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hrmm interesting. I'll have a go at it later today and get back to you. But as for that other problem. I posted a picture. It requires to find a variety of Req with respect to different terminals, i'll just start with the first problem of the picture and that's finding a Req of A and B. Now I know that if we have other open circuits such as C,D,E and F.Dont we leave out or re-write the circuit w/o those open circuits and whatever is connected to them, if im not mistaken?

I posted an example of re-writing and leaving the components out.called Example picture

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Last edited: Mar 18, 2014
11. ### MrAlWell-Known MemberMost Helpful Member

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Hi again,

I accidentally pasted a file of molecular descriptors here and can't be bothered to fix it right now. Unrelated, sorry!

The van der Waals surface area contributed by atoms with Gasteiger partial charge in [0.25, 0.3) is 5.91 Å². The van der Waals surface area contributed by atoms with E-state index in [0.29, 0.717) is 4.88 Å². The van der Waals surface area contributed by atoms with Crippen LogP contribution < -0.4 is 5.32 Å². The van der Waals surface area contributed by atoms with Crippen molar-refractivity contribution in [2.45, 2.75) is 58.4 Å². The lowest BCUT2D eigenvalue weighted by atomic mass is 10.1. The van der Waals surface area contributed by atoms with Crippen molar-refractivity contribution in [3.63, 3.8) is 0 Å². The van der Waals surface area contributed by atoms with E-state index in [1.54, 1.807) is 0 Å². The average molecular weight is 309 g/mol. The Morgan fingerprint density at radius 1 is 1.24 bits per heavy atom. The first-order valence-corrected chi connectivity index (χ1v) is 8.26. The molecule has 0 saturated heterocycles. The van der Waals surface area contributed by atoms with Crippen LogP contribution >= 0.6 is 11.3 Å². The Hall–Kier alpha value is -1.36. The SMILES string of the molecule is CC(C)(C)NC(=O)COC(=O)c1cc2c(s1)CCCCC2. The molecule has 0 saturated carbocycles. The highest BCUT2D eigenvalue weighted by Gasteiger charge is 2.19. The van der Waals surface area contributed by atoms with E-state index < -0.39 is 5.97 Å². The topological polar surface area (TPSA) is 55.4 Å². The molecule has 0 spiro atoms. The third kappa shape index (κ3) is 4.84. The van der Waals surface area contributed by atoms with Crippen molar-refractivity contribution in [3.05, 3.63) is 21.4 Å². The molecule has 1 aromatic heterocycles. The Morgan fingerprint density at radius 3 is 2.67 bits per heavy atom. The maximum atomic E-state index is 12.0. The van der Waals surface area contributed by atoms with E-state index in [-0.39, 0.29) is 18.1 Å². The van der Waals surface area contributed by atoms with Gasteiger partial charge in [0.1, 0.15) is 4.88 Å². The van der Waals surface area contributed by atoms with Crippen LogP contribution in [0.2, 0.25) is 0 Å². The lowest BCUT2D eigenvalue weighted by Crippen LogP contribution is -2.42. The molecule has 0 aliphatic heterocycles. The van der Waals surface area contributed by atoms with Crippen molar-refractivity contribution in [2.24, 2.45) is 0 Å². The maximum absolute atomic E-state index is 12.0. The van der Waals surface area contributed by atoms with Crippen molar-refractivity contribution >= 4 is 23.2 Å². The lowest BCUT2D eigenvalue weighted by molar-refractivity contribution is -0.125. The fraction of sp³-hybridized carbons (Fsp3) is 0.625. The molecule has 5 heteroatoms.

Well, for these you do the same thing...try to combine resistances first in order to simplify the network and then go from there.
In the first circuit "wheatstone" this should be easy. But you really have to get used to looking for configurations that make the circuit simpler yet dont change the electrical properties. Do you see the simplification in the wheatstone one? Sometimes you just have to redraw it a little to see the simplification.

12. ### mikaliMember

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Ive tried to redrawn it a bunch of times and this is what I came up with,im kinda lost with this one.

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13. ### MrAlWell-Known MemberMost Helpful Member

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Hello,